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Wednesday, January 26, 2011

The Tool Box Church


Down on the corner of Hardware Street and Artist Road sat the little ToolBox Church. It was a nice little place, full of bustling, joyful activity. ToolBox Church could boast a congregation full of useful tools. Mr. Hammer served his part by making sure no nails were sticking out. Then there was Sir Paintbrush who added aesthetic little touches here and there. Mrs. Sandpaper kept the pews from splintering and Mr. Screwdriver made sure things didn’t fall apart. Level was a newcomer and was vigilant about precision. All in all, ToolBox Church was and ideal place to be, to serve and to fellowship.

The Head of ToolBox Church, Mr. Construction Worker, was very pleased with His group. They worked in harmony, each complementing the other. Together they made sure ToolBox Church was a warm, welcoming place where any new tools could jump right in using their particular skills to advance the beauty and functionality of the Church. Things seemed to be going well until one day…

“Mr. Hammer, don’t you think you’ve done enough pounding around here? You know, you do make an awful lot of noise! And I think you are just a little too picky about that tiny nail sticking out! We need some peace and quiet around here,” said Sir Paintbrush. Mr. Hammer, hurt and wounded and somewhat perplexed quit his hammering. He didn’t know what to do. He wanted to pound even louder after that! But out of respect for Sir Paintbrush, he quietly took himself home and after quite some time decided to leave the toolbox altogether. Sadly, Mr. Hammer developed rust from lack of use.

Without Mr. Hammer a few nails did stick out a little, but at least there was quiet in the place now. Maybe Mr. Hammer wasn’t needed after all. Besides, Sir Paintbrush was then able to work harder and longer at prettying the place, without all that bothersome noise. Sir Paintbrush forgot that Mr. Construction Worker got pleasure out of hearing Mr. Hammer serve Him so faithfully. Sir Paintbrush thought he knew the best way to please Mr. Construction Worker, and decided after his success with Mr. Hammer that he would now ‘fix’ ToolBox Church to be all he envisioned it could be.

One day Mrs. Sandpaper was discreetly smoothing out a rough patch on one of the pews when in walked Sir Paintbrush. “You know, you’re taking off the paint I put on there a month ago! How am I supposed to do my job if you come around messing it up all the time? And look at that sawdust on the floor! That makes this place look ugly!” said Sir Paintbrush. Now Mrs. Sandpaper was a tender soul, but she recalled what had happened to Mr. Hammer and was not about to let Sir Paintbrush walk all over her. “Now look here, Sir P. I am doing MY job, you can do your job and leave me alone and maybe we can get some work done around here!” And she walked off in a huff.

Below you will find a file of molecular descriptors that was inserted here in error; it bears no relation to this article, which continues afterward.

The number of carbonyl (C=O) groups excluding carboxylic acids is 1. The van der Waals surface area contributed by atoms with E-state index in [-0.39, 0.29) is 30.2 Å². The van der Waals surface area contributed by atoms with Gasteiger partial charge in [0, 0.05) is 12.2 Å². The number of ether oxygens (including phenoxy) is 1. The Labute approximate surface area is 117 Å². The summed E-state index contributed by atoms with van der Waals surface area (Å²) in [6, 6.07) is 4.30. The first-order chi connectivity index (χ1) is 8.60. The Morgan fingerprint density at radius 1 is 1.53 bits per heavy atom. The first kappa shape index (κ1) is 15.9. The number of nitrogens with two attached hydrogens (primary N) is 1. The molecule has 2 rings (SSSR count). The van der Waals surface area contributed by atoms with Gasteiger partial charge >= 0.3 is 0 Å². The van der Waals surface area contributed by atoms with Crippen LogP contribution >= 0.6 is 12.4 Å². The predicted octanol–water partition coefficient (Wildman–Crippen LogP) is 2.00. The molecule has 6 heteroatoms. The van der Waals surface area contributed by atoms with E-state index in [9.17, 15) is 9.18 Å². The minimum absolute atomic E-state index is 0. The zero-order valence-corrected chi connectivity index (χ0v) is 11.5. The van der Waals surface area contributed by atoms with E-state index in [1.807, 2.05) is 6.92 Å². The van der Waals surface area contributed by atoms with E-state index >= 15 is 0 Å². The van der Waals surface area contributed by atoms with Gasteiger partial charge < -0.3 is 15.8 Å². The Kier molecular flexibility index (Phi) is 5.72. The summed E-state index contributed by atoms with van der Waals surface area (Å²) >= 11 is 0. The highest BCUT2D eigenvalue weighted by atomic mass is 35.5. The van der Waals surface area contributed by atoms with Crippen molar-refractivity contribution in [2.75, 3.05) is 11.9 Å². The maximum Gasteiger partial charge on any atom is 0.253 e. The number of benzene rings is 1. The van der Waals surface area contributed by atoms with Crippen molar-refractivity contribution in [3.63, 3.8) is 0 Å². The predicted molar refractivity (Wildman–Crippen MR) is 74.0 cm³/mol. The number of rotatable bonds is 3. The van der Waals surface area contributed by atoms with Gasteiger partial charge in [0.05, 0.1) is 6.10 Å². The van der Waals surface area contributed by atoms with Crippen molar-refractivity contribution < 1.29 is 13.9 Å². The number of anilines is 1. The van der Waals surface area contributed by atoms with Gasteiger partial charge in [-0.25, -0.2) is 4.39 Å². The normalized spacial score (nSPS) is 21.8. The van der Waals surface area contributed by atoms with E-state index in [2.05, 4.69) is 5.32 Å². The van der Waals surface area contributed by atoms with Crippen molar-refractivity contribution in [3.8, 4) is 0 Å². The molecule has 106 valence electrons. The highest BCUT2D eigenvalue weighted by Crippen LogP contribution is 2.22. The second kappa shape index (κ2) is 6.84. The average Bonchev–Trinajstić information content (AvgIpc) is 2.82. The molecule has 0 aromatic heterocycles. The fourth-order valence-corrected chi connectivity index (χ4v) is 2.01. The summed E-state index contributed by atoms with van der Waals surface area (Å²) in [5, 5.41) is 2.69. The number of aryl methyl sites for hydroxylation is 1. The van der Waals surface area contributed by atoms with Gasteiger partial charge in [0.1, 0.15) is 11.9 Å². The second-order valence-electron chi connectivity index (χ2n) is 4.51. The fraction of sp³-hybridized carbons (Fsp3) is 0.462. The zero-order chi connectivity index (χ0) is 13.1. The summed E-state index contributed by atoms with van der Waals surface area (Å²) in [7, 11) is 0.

Mr. Construction Worker breathed a sigh and said to Himself, “When will my tools quit focussing on what each other is doing wrong and just try looking to me to use them to build this Church?” He looked over at rusty Mr. Hammer, sad to see his wounds and carefully he dusted him off. Mr. Hammer was consoled and went in search of a new place to serve. Just down the street he found a great little place with a sign out front: “Noise welcome here!” “This is just the place for me!” thought Mr. Hammer and in he walked. Sure enough, milling about in the narthex were plenty of other hammers just like himself. There was no paint anywhere and splinters abounded on the pews, but no nails stuck out and everyone was busy pounding! “Welcome to hammer Church” said a deacon. “We’re all about noise and hammering here! We’re so glad you’ve come. I’m sure you’ll feel very at home here.” And he did.

Back at ToolBox Church Mrs. Sandpaper was getting frustrated. She started chatting to one of her neighbours over the fence and found out about their church. “Oh I just love our Church,” boasted Sally Smallgrain. “There are so few rough patches and we don’t have to sand all day the way we did in our old Church. Most of us are different varieties of sandpaper and we all get along so well.” Mrs. Sandpaper thought she’d give her neighbours’ church a try. Sure enough, Smooth Going Fellowship turned out to be just right for Mrs. Sandpaper. There was no paint there and nails stuck out everywhere. But not a splinter in sight! Mrs. Sandpaper was very comfortable in her new Church. Sure, she missed the variety of ToolBox Church but figured it was just unrealistic to expect all those different tools to come together without fighting. “I guess this is just the way it has to be,” she sighed.